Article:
Ridgway, William (1848-1903)

Primitive Methodist Magazine 1904

Transcription of Obituary in the Primitive Methodist Magazine by Albert A. Birchenough

By the unexpected death of Mr. William Ridgway, Wem Circuit and Church  have lost one of their most devoted officials and willing workers. Deceased was a native of Sound Heath in the county of Chester. His parents and relatives being prominently connected with Primitive Methodism in the Nantwich Circuit, he was environed in youth by religious influences. In his early manhood he yielded himself to the claims of Christ, and ultimately became a stalwart follower of Jesus. At the Tunstall District Meeting held at Crewe in 1879, he received a greater baptism of the Holy Spirit, and entered into a fuller consecration to the Master’s service. In writing to his wife a description of his enlarged experience, he stated “that Crewe seemed full of glory” during the District Synod Sabbath. With renewed zeal, and his soul all on flame with ardent desire, he began to labour for Christ and His Church as he had never done before. At the time of his death Mr. Ridgway held the important offices of Circuit secretary and also secretary of the Wem Circuit Sunday School Union Committee. He was a trustee, church steward and treasurer of the Wem Sabbath school funds. For over twenty-five years he had been organist and had rendered valuable service in harmony and praise. He was a member of the Shrewsbury District committees, and had represented his circuit at the District Synod held at Ellesmere. All his engagements in the Church were discharged in a thorough business-like manner and were performed in a Christian spirit. As an official he was reliable, courteous, brotherly and prompt.

His attachment to the House of God was intense. Although he was a busy man, and was successfully developing an extensive grocery and confectionery business, he was most regular in his attendance at the week-night preaching services, and greatly helped God’s ministering servants by his cheery presence, his appreciative attention, and his fervent responses. He was a great lover of the companionship of good men, with whom he delighted to converse on the deep things of God.

His death took place on July 14, 1903, at the comparatively early age of fifty-four years. His illness was occasioned during the month of June, while performing his duties as circuit secretary. Driving through a pelting storm of rain to attend a circuit committee held in a country chapel, resulted in a severe chill which rapidly developed into influenza, followed by complications. During his brief but heavy affliction he manifested considerable patience. He trusted in the Divine promises, and leaned upon the strong arm of a covenant-keeping Jehovah. As he entered the valley of the shadow he gave evidence that he was going to be with those who “serve Him day and night in His temple.”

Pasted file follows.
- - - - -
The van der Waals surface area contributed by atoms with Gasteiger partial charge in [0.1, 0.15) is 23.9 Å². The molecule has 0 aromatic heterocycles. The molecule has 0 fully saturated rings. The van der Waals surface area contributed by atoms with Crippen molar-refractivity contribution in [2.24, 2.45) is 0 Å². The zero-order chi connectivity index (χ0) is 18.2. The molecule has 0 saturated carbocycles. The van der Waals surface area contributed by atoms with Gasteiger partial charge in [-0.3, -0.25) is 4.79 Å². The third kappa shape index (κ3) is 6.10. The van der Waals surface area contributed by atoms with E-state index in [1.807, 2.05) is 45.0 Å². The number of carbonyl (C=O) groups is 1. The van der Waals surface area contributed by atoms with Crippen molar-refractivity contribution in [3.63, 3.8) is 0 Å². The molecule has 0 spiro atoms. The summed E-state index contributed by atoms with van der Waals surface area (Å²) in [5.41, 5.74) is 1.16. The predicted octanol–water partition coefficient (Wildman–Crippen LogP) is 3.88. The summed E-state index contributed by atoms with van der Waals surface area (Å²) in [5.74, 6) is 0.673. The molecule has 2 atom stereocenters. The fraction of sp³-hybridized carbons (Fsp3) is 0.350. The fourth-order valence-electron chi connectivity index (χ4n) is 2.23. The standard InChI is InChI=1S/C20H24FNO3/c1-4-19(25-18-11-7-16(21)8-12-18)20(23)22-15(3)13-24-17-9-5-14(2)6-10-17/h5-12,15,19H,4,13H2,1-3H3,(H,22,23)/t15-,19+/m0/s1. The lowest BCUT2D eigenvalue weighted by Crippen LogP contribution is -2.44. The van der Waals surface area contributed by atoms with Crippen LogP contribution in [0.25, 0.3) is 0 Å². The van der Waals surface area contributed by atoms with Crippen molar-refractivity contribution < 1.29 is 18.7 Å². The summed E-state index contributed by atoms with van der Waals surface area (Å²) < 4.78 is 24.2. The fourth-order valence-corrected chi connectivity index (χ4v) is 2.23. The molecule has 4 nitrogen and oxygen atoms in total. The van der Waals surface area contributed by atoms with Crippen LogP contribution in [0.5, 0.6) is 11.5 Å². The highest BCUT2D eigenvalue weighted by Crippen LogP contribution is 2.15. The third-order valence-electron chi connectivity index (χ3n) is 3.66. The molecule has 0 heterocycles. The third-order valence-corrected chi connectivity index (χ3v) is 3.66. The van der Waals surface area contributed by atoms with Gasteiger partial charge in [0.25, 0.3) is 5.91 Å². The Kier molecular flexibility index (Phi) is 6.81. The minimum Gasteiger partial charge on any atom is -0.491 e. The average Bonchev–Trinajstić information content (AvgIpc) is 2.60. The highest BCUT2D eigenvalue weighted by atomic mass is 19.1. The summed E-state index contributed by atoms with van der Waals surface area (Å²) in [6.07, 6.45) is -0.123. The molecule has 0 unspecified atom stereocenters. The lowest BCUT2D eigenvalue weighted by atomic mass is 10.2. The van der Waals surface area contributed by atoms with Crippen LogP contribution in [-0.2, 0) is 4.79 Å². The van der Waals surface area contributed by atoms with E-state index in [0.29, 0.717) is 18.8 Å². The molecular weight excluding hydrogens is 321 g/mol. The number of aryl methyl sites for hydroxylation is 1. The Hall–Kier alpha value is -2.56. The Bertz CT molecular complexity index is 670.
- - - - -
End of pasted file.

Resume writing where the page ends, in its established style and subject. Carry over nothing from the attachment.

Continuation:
The funeral was one of the largest that has been witnessed in the old Salopian town of Wem. It was largely attended by representatives from the town churches, the Wem Free Church Council, the Good Templars, and the Rechabites’ Society (of which he had been a member and had rendered valuable service), and also by the local preachers and officials from his home and neighbouring circuits. The services in the church where he had worshipped and at the graveside were most impressive. The Revs. J. Cooper, Albert A. Birchenough and George Lee took part. Numerous marks of respect were manifested by his fellow-townsmen, who had been greatly impressed by his unvarying goodness and strict commercial uprightness.

Deceased leaves a widow, son and two daughters. Their sorrow has been brightened by the messages of sympathy from former ministers of the Wem Circuit, and the resolutions of condolence from the District committees. A crowded “In Memoriam” service was held in the Wem Church, and was conducted by the resident minister. The bereaved family look through their tears to a reunion in the Father’s house of many mansions, where sorrow and death are unknown.


William’s birth was registered in the last quarter of 1848. The 1851 and 1861 census returns identify him living with grandparents at Sound. I have not been able to identify his parents.

Census returns identify the following occupations for William.

  • 1861 carter boy
  • 1871 general servant
  • 1881 grocer & baker
  • 1891 grocer & confectioner
  • 1901 grocer & baker

William married Emma Foden (1851-1927) in the spring of 1871 at Nantwich, Cheshire. Census returns identify three children.

  • Samuel Foden (1871-1937) – a baker (1927)
  • Annie (1875-1944) – a grocer’s assistant (1901)
  • Mary Catherine (1880-1943) – married Stanley Edge, a wheelwright, in 1908


Primitive Methodist Magazine 1904/ 578

Census Returns and Births, Marriages & Deaths Registers

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